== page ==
The first difficulty posed by cleaving so closely to Moat’s viewpoint is that he was an inveterate liar, and perhaps genuinely deluded and paranoid. So, sensitive to the possibility that he might be misrepresenting events or glorifying a murderer, Hankinson intersperses his text with his bracketed additions, not just to explain and give context, but also to correct Moat. Moat seems to have been wrong about nearly everything. He was convinced that he hadn’t assaulted his relative. (‘And I never hit that little kid [you were found guilty in court].’) He thought he treated his girlfriend Samantha reasonably well (‘I did give her a few clips, but always with an open hand, never with a fist, and she hurts me more with her mouth than I hurt her with my fist [she said in court that you stamped on her and dragged her by the hair and throttled her]’). He was convinced that there was a police conspiracy against him (‘I had 184 traffic stops in 2005 and not much less in 2006 [Northumbria Police recorded you being stopped 14 times between 2000 and 2010]’). Even when he wasn’t lying to himself, he had been misled on various crucial points. He thought his father was a French farmer; in fact he was a Birmingham man. Sam fatefully told him that her new boyfriend was a policeman, presumably to discourage Moat from bothering them; he was actually a karate instructor.

The second difficulty is that Hankinson has had to leave out many aspects of the wider story: ‘If an event took place that Moat did not know about,’ he explains, ‘it did not go into the book.’ So the media circus surrounding him is excised. We don’t hear about the Facebook page ‘RIP Raoul Moat You Legend!’, with its tens of thousands of likes and endless supportive comments, such as ‘you have won the hearts of reall people,’ or ‘police = scum’. There is no Paul Gascoigne, appearing well-refreshed in Rothbury, claiming to know Moat and offering to negotiate: ‘I want to go in there,’ he told a local radio station. ‘I’ve got a jacket, I’ve got a dressing gown, I’ve got some chicken, I’ve got some bread, I’ve got a can of lager, I’ve got a fishing rod, erm, I’ve got my fishing rod, and I’m willing to sit down, to shout: “Moaty, it’s Gazza!”’ There is no Ray Mears, joining the police team to lend his services as a tracker. At a less knockabout level, Josephine Moat’s widely reported comment that her son was ‘better off dead’ does not feature. There is only an oblique reference to it in the final scene with the police negotiator, in which Hankinson writes: ‘You ask what your mum said to the papers. He doesn’t know.’ The scene-by-scene reconstruction also conflicts at times with the author’s dedication to documentary methods. As he concedes at one point: ‘[Nobody really knows how you spent your time while on the run.]’ And at the end, Hankinson seems to lose faith in the narrowed perspective: a final chapter fills the reader in on subsequent trials, inquests, inquiries, and some family background.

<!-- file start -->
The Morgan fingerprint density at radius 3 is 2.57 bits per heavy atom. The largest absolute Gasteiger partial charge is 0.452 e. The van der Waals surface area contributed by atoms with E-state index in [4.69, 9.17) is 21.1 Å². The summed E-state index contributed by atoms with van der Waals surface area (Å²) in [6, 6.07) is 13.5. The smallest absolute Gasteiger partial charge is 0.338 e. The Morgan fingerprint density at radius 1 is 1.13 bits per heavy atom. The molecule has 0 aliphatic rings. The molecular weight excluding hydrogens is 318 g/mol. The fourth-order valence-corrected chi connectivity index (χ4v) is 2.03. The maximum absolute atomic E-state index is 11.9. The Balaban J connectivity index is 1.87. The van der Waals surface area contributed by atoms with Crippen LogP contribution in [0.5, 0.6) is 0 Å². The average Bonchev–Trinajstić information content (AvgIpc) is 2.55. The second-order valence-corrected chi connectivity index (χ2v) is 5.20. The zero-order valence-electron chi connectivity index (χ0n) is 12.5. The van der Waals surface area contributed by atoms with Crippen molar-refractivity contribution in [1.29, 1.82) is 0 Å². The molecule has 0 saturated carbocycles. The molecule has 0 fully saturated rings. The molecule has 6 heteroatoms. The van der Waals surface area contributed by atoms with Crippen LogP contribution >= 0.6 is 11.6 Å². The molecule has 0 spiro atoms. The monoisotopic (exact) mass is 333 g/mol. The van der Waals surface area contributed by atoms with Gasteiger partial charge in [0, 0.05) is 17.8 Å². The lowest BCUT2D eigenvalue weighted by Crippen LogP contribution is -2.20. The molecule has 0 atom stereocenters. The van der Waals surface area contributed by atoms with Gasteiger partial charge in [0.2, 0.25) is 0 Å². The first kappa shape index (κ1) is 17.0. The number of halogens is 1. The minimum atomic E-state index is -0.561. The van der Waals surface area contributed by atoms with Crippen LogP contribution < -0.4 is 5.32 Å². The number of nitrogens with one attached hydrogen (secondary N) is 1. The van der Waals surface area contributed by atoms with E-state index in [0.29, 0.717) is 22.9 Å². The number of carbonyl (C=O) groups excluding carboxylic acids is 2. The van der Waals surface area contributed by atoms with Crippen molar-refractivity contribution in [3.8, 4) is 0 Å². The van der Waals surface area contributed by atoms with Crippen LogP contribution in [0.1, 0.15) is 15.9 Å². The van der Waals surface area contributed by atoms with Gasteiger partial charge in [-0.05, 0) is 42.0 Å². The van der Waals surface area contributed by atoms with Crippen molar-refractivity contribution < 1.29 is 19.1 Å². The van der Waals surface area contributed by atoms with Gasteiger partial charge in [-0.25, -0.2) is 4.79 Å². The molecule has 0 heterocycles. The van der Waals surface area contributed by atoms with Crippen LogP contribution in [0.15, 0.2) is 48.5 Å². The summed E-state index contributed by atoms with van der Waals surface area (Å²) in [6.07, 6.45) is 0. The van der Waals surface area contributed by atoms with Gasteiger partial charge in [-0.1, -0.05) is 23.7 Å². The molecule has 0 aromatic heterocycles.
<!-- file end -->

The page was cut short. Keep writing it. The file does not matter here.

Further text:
Where the approach does pay dividends is in the painstaking re-creation of Moat’s worldview. In this, it is powerfully and claustrophobically effective. Stripped of the tabloid-friendly elements, you’re left with a cry-baby wife-beater concocting an unlikely story in which he is the tragic hero, ‘shafted and shafted and shafted’ by the police, the council, by his one true love. If the two poles of reaction to the Moat story were Gazza and David Cameron – Gazza said that he was a ‘lovely bloke’ and ‘someone must have wound him up,’ while the prime minister instructed the nation that ‘there should be no sympathy for him’ – then Hankinson walks a well-judged line between the two. He generates just enough sympathy and pathos to make sense of the saga, but no more. We learn that Moat was raised by his grandmother after his mother rejected him; that he tried to make a go of his landscape gardening business Mr Trimmit (‘If you’ve got it I’ll Trimmit’) after deciding that working on the doors was no life for a family man. We hear about his love of Mr Bean and Reggae Reggae sauce, and his fear of having ‘nobody to cuddle into’. But you are constantly reminded of his history of violence. Moat even seems to have convinced himself that by shooting Samantha Stobbart he had ‘provided for’ her: the compensation would set her up for life.

On the back of the book Will Self writes that Hankinson ‘does the commendable job of demystifying evil yet again, and showing us the rainy-Tuesday-afternoon dullness and grinding frustration that can leave some unbalanced people to topple into the abyss’. This is quite true; on the other hand, it doesn’t necessarily make for an enjoyable book. One has the feeling that Hankinson, for honourable reasons, has rather talked himself out of a story. The ‘Geordie Rambo’ turns out to be a depressed, brutal loser lurking in the bushes. The media hoo-ha conceals a textbook murder-suicide, just another dose of grim male violence. You Could Do Something Amazing with Your Life is always competent, and parts – such as the tense, sad final sequence with the police negotiator – are exemplary pieces of documentary writing. But, all in all, Hankinson has not alchemised his material sufficiently to justify our spending quite so much time in Moat’s company.